Power quality has finally made the big time in the United States, getting mentioned at the federal level under the Energy Independence and Security Act of 2007. One of the smart grid functions is stated as “the ability to measure or monitor electricity use as a function of time of day, power quality characteristics such as voltage level, current, cycles per second, or source or type of generation and to store, synthesize or report that information by digital means.” It may seem small in a hundred-page document, but it’s a start, especially with all that’s said about the smart grid.
Many of the other parts of the world have voltage-quality compliance written into their laws, both for the producers of electricity that are required to deliver a certain level, and for the equipment powered from such that isn’t allowed to “corrupt” the voltage quality beyond a certain level. So what should those acceptable levels be for here in the United States?
Before we ask that question, though, we should ask what’s established currently. There have been three large-scale power quality surveys in North America in the past 30 years. The first one was conducted by National Power Laboratories (NPL) in the ’80s and was measuring the power quality characteristics at the point-of-utilization, also known as the receptacles where loads plug in. At that time, power quality monitors were primarily textual-based indicators of changes in both the root mean square (rms) and transient voltage and current. Loads back then were still primarily inductive from electric motors, though harmonics were present from fluorescent lights and some adjustable speed drives.
In the 1990s, we saw the Electric Power Research Institute (EPRI) Distribution Power Quality (DPQ) program get underway to benchmark the power quality at the distribution level. Three hundred monitors were placed at the substations, at the mid-point on feeders and at the end of the feeders. This was to see how increased nonlinear loads, such as computers, were affecting the harmonics as well as the rms variations, transients and frequency stability. Waveform data allowed additional post-processing analysis. Rapid voltage changes and flicker weren’t part of that study but are common reporting elements in the voltage compliance standards of other countries.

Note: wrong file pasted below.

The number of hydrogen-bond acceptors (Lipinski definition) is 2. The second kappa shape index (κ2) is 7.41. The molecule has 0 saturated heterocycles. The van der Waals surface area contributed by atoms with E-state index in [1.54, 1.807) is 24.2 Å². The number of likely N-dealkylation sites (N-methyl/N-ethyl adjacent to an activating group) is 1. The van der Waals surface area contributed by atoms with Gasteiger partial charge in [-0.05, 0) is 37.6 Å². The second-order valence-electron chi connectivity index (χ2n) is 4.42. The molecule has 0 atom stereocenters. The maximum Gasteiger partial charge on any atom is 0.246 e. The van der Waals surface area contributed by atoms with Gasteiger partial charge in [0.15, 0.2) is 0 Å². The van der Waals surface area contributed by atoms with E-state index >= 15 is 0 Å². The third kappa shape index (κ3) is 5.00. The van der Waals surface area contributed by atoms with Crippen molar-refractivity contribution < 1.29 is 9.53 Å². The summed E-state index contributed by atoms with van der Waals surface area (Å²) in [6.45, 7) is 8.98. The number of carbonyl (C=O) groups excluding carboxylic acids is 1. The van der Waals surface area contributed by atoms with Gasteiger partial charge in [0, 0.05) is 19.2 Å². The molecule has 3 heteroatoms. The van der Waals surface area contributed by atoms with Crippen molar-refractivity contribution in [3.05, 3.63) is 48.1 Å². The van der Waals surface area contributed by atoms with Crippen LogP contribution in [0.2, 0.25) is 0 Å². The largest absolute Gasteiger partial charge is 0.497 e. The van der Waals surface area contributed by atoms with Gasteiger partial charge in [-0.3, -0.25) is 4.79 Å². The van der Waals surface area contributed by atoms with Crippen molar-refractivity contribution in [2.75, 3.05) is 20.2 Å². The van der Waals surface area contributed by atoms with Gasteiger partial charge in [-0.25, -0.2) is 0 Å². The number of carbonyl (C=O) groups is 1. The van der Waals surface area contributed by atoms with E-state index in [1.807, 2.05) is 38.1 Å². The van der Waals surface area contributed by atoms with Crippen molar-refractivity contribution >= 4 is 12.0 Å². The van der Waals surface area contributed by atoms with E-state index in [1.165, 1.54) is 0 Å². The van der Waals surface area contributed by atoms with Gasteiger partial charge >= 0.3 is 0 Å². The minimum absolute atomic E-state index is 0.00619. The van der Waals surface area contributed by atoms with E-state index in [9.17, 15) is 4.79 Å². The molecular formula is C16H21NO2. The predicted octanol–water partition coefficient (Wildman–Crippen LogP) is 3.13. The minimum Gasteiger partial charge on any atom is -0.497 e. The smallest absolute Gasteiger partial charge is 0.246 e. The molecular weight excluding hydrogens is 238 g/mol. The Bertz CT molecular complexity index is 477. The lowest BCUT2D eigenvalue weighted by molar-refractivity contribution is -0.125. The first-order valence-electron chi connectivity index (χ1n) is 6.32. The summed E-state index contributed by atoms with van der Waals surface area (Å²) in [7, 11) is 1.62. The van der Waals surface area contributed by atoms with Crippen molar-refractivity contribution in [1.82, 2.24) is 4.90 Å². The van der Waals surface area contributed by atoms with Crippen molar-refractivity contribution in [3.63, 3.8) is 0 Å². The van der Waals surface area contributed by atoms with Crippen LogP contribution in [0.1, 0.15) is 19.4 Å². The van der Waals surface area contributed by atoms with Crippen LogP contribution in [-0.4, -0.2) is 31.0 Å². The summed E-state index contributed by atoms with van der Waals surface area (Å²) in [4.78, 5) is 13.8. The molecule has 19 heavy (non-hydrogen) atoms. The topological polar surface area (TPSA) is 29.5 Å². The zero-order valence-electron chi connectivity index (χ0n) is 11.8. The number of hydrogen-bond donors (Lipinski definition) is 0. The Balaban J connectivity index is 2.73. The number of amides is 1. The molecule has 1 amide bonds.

The Canadian Electric Association survey split the distance between the two and monitored at the point of common coupling (PCC), also known as the service entrance. At the PCC, harmonic spectrums look different than at the point of use (POU) as the higher order harmonics often cancel out when the different circuits within the building are summed together at the PCC. Sags at the PCC may not be as severe as directly at a large horsepower motor, just as a load-induced sag would have even less effect on the distribution system. Generally, the farther away from the source of power, the more the effect.
So, what does the past have to do with the present? All of these surveys are more than a decade old. The load profile of the typical commercial and industrial facility has changed. The amount of electricity being consumed has increased dramatically, and estimates show no slowdown in sight. New types of electrical generation, from solar to wind to fuel cells, are putting distributed generation from less “stiff” sources into the grid than the traditional large utility nuclear/hydro/fossil fuel generators. Cost-cutting measures at some electric utilities have affected maintenance programs on equipment and power lines. Electric vehicles are starting to gain momentum in the market place, which will place additional demands on a somewhat strained and constrained electric grid.
So before we make it “smarter” and maybe even pass laws about what goes into and what can go on it, wouldn’t it be nice to know what the present state of things are at all three points—the POU, PCC and distribution system? How have things changed since those surveys? Where do we really need to focus our attention and improve things? Though, there are discussions on a new EPRI DPQ project, it seems we need some answers now and not just on the utility system if and when that study takes place.
So, I am proposing that all of you who are actively engaged in power quality monitoring could help. To play on John F. Kennedy’s famous inauguration speech, ask not what power quality can do for you; ask what you can do for power quality.
E-mail trend or time plot data files of power quality measurements in Excel format to firstname.lastname@example.org, along with a brief description of the site being monitored (where, when, how, what kind of service and loads, etc.). We will compile the data as received and report back periodically in the column as to what the state of the grid is before it gets smarter, so that we can tell later if it really improved. Maybe even those that will eventually try to pass laws will be interested in the facts.
BINGHAM, a contributing editor for power quality, can be reached at 732.287.3680